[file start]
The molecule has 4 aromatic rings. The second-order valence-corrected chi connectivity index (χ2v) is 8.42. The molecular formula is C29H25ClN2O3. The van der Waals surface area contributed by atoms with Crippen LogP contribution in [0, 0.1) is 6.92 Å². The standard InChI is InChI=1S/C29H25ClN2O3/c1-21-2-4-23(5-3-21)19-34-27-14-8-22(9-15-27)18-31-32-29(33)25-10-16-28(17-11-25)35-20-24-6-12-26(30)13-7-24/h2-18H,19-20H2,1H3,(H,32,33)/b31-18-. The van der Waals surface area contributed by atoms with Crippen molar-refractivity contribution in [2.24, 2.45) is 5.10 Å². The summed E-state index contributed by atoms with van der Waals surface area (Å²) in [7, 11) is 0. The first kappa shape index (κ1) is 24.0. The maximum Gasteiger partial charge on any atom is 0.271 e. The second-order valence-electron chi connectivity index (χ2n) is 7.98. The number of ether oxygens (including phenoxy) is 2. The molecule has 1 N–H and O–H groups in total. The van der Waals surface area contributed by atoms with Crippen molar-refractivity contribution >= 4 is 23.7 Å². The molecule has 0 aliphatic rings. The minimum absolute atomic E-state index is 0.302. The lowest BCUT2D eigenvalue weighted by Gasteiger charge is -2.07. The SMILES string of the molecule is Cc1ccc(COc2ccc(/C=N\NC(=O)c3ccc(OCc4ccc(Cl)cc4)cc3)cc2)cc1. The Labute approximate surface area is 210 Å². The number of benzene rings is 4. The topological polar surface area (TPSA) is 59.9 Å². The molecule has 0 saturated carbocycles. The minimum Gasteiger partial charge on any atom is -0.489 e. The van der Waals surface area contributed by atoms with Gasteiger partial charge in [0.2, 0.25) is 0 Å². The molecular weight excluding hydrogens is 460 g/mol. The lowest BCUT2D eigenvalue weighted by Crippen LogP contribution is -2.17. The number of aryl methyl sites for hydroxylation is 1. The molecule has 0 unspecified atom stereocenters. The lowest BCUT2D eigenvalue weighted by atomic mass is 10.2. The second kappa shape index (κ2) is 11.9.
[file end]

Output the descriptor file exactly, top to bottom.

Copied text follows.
The molecule has 4 aromatic rings. The second-order valence-corrected chi connectivity index (χ2v) is 8.42. The molecular formula is C29H25ClN2O3. The van der Waals surface area contributed by atoms with Crippen LogP contribution in [0, 0.1) is 6.92 Å². The standard InChI is InChI=1S/C29H25ClN2O3/c1-21-2-4-23(5-3-21)19-34-27-14-8-22(9-15-27)18-31-32-29(33)25-10-16-28(17-11-25)35-20-24-6-12-26(30)13-7-24/h2-18H,19-20H2,1H3,(H,32,33)/b31-18-. The van der Waals surface area contributed by atoms with Crippen molar-refractivity contribution in [2.24, 2.45) is 5.10 Å². The summed E-state index contributed by atoms with van der Waals surface area (Å²) in [7, 11) is 0. The first kappa shape index (κ1) is 24.0. The maximum Gasteiger partial charge on any atom is 0.271 e. The second-order valence-electron chi connectivity index (χ2n) is 7.98. The number of ether oxygens (including phenoxy) is 2. The molecule has 1 N–H and O–H groups in total. The van der Waals surface area contributed by atoms with Crippen molar-refractivity contribution >= 4 is 23.7 Å². The molecule has 0 aliphatic rings. The minimum absolute atomic E-state index is 0.302. The lowest BCUT2D eigenvalue weighted by Gasteiger charge is -2.07. The SMILES string of the molecule is Cc1ccc(COc2ccc(/C=N\NC(=O)c3ccc(OCc4ccc(Cl)cc4)cc3)cc2)cc1. The Labute approximate surface area is 210 Å². The number of benzene rings is 4. The topological polar surface area (TPSA) is 59.9 Å². The molecule has 0 saturated carbocycles. The minimum Gasteiger partial charge on any atom is -0.489 e. The van der Waals surface area contributed by atoms with Gasteiger partial charge in [0.2, 0.25) is 0 Å². The molecular weight excluding hydrogens is 460 g/mol. The lowest BCUT2D eigenvalue weighted by Crippen LogP contribution is -2.17. The number of aryl methyl sites for hydroxylation is 1. The molecule has 0 unspecified atom stereocenters. The lowest BCUT2D eigenvalue weighted by atomic mass is 10.2. The second kappa shape index (κ2) is 11.9.